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News from the UK Civils Industry 10th April 2019

Posted by: Melonie Debenham
Industry News

Revolutionary AI for the water industry

General Manager for Water Utilities at Xylem UK & Ireland Andrew Welsh has said that the use of artificial intelligence (AI) in the water industry will be “critical for meeting the challenge of water scarcity and improving resilience.”

The water industry is constantly working towards seeking new and more intelligent ways in which to deliver vital resources to those who need them most. However, developing smarter solutions presents certain challenges and the water management sector has been conservative when adopting new technologies in the past. 

Many experts believe that AI has the potential to fundamentally transform the economics and productivity of water management in years to come. In turn, more intelligent water solutions will become available to areas wracked by water scarcity.

AI is best explained as the theory and development of intelligent response computer systems. These systems are able to perform tasks that normally require human intelligence and analyse data at a far quicker speed and larger scale than any person could ever manage. AI has the potential to predict and determine any number of responses to given challenges on water and sewerage networks as well as the treatment works. 

Welsh said: “For the water industry, the ability to use AI solutions to learn and problem-solve at an unprecedented pace will be critical for meeting the challenge of water scarcity and improving resilience. Issues such as aging infrastructure, climate change, severe weather and overpopulation are continuous concerns for water systems managers and exacerbate the overarching problem. For these managers, who must combat the issue while also maintaining exacting environmental and public health standards combined with affording vital repairs, AI will be a powerful tool.”

Welsh goes on to explain that water can utilise AI and machine learning to monitor their sensor network to reduce annual sewer overflows. “AI could also allow water systems managers to better affect the infrastructure for which they are responsible and further supplement knowledge required to resolve challenges unique to their local area,” he said. “AI represents the next evolution of tools that will propel the industry forward, making the life of the operator easier and allowing them to do more, with less.” Full story.

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New £50 million vision for North Yorkshire’s highways

North Yorkshire is looking to transform the way it delivers highways services to ensure that it can face the challenges that lie ahead whilst ensuring that service levels are maintained.

North Yorkshire County Council currently delivers its highways service via contracts via maintenance contractors. Through these arrangements the authority has delivered significant improvements to the condition of its highways network, provided essential winter maintenance services as well as ensuring an effective response to emergencies such as flooding. However, these contracts will come to an end in 2021.

An assessment of future service challenges has concluded that the preferred future option is a ‘Teckal’ company for the delivery of the operational highway maintenance services along with the appointment of a single consultant for the provision of the professional service requirements. Together these contracts are currently worth in the region of £50 million a year.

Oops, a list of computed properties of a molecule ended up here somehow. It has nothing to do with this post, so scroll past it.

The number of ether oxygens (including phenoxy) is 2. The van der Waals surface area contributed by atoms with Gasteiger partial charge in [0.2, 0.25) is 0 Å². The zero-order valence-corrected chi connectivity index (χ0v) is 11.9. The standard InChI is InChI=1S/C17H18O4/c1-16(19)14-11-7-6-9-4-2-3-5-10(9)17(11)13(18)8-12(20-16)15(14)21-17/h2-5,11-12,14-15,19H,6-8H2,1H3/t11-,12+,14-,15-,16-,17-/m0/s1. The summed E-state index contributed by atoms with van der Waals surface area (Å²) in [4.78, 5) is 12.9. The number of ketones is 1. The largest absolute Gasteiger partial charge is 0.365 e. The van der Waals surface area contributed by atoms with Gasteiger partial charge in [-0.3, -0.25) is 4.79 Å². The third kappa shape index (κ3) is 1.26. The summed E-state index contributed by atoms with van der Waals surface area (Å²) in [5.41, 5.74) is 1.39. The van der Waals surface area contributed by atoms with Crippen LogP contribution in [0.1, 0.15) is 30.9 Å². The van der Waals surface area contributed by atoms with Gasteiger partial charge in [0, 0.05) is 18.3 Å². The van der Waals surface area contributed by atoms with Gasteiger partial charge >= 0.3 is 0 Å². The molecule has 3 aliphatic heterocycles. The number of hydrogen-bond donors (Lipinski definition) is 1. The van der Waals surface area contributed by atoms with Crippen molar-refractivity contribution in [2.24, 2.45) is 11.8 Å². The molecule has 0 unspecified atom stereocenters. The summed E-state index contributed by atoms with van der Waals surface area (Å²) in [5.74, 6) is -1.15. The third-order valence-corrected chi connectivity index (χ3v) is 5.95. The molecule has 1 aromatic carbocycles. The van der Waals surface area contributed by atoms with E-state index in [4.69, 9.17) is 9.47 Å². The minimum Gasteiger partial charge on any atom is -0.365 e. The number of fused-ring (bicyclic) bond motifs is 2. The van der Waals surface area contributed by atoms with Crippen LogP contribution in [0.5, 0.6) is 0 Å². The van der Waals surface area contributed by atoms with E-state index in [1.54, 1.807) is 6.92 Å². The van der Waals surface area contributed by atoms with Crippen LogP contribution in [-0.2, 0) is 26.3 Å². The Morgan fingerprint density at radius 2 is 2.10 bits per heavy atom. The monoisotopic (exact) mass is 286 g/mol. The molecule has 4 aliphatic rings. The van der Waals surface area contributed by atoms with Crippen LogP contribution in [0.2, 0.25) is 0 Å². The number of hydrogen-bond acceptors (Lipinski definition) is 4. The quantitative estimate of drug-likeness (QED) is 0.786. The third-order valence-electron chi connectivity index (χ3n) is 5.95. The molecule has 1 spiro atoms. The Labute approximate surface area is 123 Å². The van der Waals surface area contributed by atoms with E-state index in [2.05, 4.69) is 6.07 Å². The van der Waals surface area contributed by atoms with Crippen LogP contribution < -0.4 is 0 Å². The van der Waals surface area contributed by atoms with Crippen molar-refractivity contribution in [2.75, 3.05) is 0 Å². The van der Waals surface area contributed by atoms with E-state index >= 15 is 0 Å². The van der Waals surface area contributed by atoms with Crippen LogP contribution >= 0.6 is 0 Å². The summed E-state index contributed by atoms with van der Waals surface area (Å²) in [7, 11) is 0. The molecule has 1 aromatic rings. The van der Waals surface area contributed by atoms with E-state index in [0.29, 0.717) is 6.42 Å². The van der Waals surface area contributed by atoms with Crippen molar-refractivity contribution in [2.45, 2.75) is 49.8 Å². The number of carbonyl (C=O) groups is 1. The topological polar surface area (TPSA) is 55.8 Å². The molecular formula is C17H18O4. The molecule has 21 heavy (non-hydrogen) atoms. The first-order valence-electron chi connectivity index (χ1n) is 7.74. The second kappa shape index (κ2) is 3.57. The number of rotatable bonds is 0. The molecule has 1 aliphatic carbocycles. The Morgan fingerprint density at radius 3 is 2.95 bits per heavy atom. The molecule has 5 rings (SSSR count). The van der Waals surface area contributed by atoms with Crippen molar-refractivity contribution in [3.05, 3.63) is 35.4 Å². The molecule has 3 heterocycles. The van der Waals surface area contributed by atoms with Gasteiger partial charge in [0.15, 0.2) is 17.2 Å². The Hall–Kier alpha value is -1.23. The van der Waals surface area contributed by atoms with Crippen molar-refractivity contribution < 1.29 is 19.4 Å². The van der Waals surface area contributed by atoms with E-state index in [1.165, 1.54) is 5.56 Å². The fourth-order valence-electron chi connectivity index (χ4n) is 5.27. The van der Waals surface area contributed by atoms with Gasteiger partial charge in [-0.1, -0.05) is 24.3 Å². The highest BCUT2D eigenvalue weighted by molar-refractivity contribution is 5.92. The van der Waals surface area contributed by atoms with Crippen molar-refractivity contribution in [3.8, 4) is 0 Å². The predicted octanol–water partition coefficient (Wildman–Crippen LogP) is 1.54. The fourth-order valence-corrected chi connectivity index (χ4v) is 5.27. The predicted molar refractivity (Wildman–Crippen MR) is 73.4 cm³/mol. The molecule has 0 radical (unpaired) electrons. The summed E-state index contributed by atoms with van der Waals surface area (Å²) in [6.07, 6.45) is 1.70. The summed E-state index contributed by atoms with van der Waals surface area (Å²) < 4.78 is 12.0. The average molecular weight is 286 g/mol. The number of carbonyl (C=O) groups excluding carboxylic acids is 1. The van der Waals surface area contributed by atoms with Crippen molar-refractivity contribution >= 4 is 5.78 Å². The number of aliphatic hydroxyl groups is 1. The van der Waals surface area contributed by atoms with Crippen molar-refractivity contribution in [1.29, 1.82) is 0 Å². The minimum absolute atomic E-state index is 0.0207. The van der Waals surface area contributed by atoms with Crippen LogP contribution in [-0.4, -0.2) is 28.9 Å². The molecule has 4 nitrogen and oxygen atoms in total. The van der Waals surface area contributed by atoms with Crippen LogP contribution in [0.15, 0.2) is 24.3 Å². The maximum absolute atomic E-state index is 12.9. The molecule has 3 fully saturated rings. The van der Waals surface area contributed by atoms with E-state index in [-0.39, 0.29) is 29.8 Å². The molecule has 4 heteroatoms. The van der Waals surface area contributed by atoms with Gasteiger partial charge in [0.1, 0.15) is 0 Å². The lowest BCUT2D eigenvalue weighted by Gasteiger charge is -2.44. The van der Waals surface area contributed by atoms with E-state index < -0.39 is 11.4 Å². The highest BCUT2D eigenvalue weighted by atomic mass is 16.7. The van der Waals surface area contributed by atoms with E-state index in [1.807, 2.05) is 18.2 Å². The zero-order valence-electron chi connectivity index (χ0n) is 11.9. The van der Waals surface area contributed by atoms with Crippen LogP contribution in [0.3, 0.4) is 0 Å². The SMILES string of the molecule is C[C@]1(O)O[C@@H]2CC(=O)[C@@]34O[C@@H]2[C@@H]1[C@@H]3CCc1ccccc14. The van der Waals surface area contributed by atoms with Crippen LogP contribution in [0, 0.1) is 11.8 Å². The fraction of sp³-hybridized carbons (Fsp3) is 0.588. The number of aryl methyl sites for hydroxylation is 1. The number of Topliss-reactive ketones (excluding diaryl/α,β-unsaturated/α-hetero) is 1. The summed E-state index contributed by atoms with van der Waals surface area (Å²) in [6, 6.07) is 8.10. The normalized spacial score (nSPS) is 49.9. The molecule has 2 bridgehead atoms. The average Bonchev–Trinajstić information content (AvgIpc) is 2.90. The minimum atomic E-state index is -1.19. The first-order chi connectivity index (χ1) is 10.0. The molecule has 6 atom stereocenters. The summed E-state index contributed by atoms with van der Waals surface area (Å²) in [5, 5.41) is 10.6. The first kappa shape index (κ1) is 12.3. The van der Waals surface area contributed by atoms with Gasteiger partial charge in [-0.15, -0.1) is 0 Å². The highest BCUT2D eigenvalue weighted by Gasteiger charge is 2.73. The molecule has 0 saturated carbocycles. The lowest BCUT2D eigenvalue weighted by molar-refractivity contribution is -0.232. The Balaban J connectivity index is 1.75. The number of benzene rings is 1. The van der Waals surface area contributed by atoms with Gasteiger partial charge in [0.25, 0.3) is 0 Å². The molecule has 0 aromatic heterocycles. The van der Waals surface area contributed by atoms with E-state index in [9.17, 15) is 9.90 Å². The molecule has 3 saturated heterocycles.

The ‘Teckal’ company would be wholly owned by the council which would ensure a local focus, but companies like this can also operate commercially, with the potential to generate some income in the future.

Cllr Don Mackenzie, executive member for access, said: “It’s a model which would allow us greater control and flexibility over our highways service delivery, while removing the contractual constraints that exist with the current arrangements. Through more direct accountability for the works on the ground we could deliver a ‘right first time’ service with the customer continuing to be at the heart of everything that we do. While it’s not expected that a new company would deliver work for external customers during the first years of operation it is important we are innovative and consider the strongest options for improving services that also represent best value all round.”

If the executive members agree the new ‘Teckal’ model, new services would be delivered from 1st April 2021, subject to confirmation that the current contract completes on 31st March 2021. Full story.

Tendors wanted for £80 million link road

Cornwall County Council is inviting tenders to design and build the St Austell A30 Link Road project, which gained planning last week. Including land purchase, the scheme is expected to cost £80m, with the design and build contract expected to come in around £60m.

The project would form the third and final phase of the new connection between St Austell and the A30. It follows on from the A391 Carluddon road improvement scheme which was completed in 2015, and the earlier A391 project completed in 1997.

In addition to supporting residential sites, the scheme aims to support the regeneration of local towns including Roche, Bugle and Stenalees through the provision of complementary works to reduce congestion and current bottlenecks in these towns.

Work is scheduled to start in spring 2020, with the new road opening in early 2022. Full story.

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